|Lesson 3||Regular expression reference|
|Objective||Write a regular expression that will catch most common misspellings of your name.|
Regular Expression Reference
Perl regular expressions are based on the standard
egrep-style (so-called version 8) regexps.
These regexes perform pattern matching based on a set of rules. The basic set of rules are explained in this lesson.
For the purpose of the examples in this discussion, we will use the simple form of Perl's pattern-matching
For a review on the matching operator, see "The match operator" lesson from Module 3.
Pattern- matching rules
There are a lot of details in this lesson that we will be using later on in the module.
Be sure to read each of the sidebar pages linked from this lesson. In addition, we will apply the regular expressions discussed to the yes/no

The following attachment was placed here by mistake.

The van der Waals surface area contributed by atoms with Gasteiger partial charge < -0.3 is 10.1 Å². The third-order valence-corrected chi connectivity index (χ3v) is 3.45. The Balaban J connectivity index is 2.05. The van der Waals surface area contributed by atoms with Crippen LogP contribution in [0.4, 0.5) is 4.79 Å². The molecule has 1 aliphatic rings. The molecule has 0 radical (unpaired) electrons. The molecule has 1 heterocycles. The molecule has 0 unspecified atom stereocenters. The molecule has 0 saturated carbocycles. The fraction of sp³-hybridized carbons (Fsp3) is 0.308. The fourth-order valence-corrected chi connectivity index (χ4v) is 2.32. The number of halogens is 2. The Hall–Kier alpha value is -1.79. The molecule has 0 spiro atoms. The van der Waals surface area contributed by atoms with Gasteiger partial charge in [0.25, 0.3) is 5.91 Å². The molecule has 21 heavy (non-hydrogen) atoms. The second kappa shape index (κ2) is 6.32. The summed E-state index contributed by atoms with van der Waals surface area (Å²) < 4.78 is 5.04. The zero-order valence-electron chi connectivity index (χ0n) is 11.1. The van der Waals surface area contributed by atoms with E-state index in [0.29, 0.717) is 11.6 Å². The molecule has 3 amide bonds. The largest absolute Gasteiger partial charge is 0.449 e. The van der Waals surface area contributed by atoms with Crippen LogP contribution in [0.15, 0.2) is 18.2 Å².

if structure we examined in the previous lesson.
- Any single character matches itself, unless it is one of the recognized metacharacters.
- You can also use special metacharacters to match the beginning or end of a line or string .
- Brackets are used to create your own class of characters.
- The backslash (
\) character is used to create special escape characters for matching some nonalphanumerics and classes of characters.
- The period (
.) matches any character (except
\n). To match a period itself, use
- Alternate matches can be specified using
| to separate them.
- Within a pattern, you can specify subpatterns for later reference by enclosing them in parenthesis. You can refer to those subpatterns later by using
\n where the n refers back to the nth subpattern.
These are called back-references.
- You can repeat a pattern several times by following a character, class, or parenthesized expression with one of these quantifiers.
Perl Spell Check Name - Exercise